More good books: Manservant and Maidservant

I had hoped to post on Ivy Compton-Burnett’s novel Manservant and Maidservant in time for the Slaves of Golconda group read, but I didn’t get the book read on time and was on vacation anyway. But I wanted to write about it at least briefly. It’s kind of an odd book, in a good way, and it made me think a lot about dialogue and conversation. The book has tons of dialogue in it and much of it struck me as the sort of conversation you wouldn’t hear in real life. But I don’t think this is necessarily a bad thing. It seems to me there is a kind of novelistic dialogue that is unrealistic in a bad way — painfully awkward, stilted, florid, dull, etc. But there is a kind of unrealistic dialogue that is … interesting and that serves some larger point. I’m not entirely sure what the larger point here is, but somehow the dialogue, strange as it sometimes is, reveals important truths about the characters and gets ideas out on the page in a dramatic way.

The novel has a very tight focus — one main family with children and servants, one other family and a couple other characters and that’s it. The book is made up of conversations and some narration to connect all the talk. There is little context — little description of places, no historical or social background, not much but talk and internal conflict. This means that we are thrown into the world of relationships.

It’s the fact that these relationships are so interesting that makes this book work. As you would guess from the title, master/servant relationships are a big focus; the servants argue amongst themselves about their status relative to each other and also to their employers. The family gossips and worries about what the servants are doing. But the biggest source of conflict comes from the father, Horace Lamb, who terrorizes his wife, his cousin, his servants, and his five children. He makes their lives miserable through his miserliness, pestering, and suspicion. The novel’s plot lies in the telling of how the family responds to this abuse. What was so fascinating is that it captures little interactions between people in a way that seems perfectly true to life, even if the dialogue does not. It portrays jealousy, anger, sadness, suspicion, love, regret, hope, disappointment, and much else in a manner I don’t think I’ve seen in a novel before.

I wonder, though, about my claim that the dialogue is unrealistic. The number of people I have talked to or overheard in my life is very, very small compared to the number of people out there talking, so who am I to say that people don’t really talk that way?


Filed under Books, Fiction

6 responses to “More good books: Manservant and Maidservant

  1. I’ve only read one Ivy Compton-Burnett but have been meaning to read more by her for years. Judging from what you and Stefanie had to say about this one, it sounds quite similar to the one I read (A House and Its Head), being full of dialogue, as well as a father who is tyrannical, if I’m remembering correctly (that must be a repeated theme in her books).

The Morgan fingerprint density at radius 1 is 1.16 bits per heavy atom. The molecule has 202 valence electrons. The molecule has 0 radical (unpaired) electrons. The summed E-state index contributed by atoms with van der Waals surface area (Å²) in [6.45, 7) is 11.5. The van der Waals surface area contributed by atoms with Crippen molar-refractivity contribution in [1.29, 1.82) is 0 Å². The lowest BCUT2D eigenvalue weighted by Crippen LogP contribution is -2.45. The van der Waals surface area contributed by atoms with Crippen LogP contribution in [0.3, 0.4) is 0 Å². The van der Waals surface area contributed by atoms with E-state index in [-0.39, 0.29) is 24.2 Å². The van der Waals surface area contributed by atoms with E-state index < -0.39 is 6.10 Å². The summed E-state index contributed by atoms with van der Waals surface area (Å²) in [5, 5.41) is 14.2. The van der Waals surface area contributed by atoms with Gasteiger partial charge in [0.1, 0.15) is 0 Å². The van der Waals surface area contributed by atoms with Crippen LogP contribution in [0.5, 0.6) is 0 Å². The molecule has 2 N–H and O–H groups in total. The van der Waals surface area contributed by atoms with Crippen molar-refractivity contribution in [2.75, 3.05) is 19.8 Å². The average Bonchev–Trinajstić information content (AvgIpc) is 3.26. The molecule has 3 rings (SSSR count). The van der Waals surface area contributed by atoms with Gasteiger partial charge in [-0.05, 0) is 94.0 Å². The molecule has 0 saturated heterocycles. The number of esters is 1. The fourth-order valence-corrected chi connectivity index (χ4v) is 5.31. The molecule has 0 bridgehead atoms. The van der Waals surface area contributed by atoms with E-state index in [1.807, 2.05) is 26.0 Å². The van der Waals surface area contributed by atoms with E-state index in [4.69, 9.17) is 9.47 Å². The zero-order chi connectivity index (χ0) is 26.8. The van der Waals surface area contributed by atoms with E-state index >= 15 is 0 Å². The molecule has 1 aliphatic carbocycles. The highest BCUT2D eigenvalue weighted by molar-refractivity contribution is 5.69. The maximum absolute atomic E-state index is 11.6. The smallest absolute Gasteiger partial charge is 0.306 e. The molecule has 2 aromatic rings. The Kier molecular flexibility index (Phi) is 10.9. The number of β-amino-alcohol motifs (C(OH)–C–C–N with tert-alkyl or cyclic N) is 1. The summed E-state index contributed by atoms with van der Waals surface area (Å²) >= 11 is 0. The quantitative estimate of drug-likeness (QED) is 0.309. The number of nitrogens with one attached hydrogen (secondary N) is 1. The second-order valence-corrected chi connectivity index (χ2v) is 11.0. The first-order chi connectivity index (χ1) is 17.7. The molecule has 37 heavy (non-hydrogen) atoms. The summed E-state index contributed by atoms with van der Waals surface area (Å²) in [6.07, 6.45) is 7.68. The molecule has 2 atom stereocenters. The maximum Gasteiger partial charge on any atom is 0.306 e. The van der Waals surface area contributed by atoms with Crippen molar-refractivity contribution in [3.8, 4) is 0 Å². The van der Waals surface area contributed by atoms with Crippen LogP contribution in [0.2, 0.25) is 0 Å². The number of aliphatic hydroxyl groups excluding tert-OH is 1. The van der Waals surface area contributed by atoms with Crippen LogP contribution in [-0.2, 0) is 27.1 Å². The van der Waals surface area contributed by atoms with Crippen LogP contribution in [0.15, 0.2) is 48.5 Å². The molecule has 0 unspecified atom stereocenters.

2. I agree that the dialogue in the book is unrealistic, especially from the children. I don’t think it is unfair to say that people don’t talk that way. But people don’t really sound in real life like they do when they talk in novels anyway. Novelists sometimes sound like that, but well, they don’t count 😉


  3. I’m so intrigued by this novel, and was hoping you would write about it! Sounds like an intriguing mix of tradition & experiment; I think I’ll give it a try. I know what you mean (I think) about the unconvincing dialogue that just sounds bad, versus the dialogue whose oddity serves some kind of function.


  4. I’m afraid I didn’t get this one read. I started it but it felt disorienting to me to be just dropped into the middle of a conversation and I felt a little lost. It seemed that I would read and read but not make any progress in the book. I do want to read Ivy Compton Burnett and will try this one again, but I think I need to be in the right mood for it. I do like how you describe it–maybe I just didn’t stick with it long enough.


  5. Not having seen the book, I’m wondering if the author uses so many words when sometimes a facial expression or gesture by the speaker would help the writing feel more realistic? So much of our communication is nonverbal, and I would imagine that if you only tried to use words in place of other things, how tough going it would be to read.


  6. Emily B. — interesting. It seems likely that she explores that theme in a number of places and uses that structure often as well. I’d be curious to read more also.

    Stefanie — it would be interesting to read a close comparison between how people talk in real life and how they talk in novels. I suppose novelists clean up all the stops and starts and repetitions of real-life talk. It would be highly annoying if they didn’t, right?

    Emily — I would love to know what you make of it, especially the dialogue. The book does feel experimental to me. I suppose the writer she most reminds me of is Henry Green, and the two were writing about the same time. Both of them move their story along largely through dialogue.

    Danielle — it does take some time to get into the book, and I found it a little slow as well. But I suppose I liked the dialogue enough to keep going, and I stopped trying to understand every nuance of what everyone said, which felt impossible. It’s the kind of book you have to adjust your expectations a bit to enjoy, I think. I’m curious how you will like her the next time you pick her up!

    Debby — good question. I’m trying to remember how much description of gesture and facial expression she includes. I don’t think she includes a whole lot. In that sense, it’s a lot like reading drama — you have to fill in the blanks a little bit.


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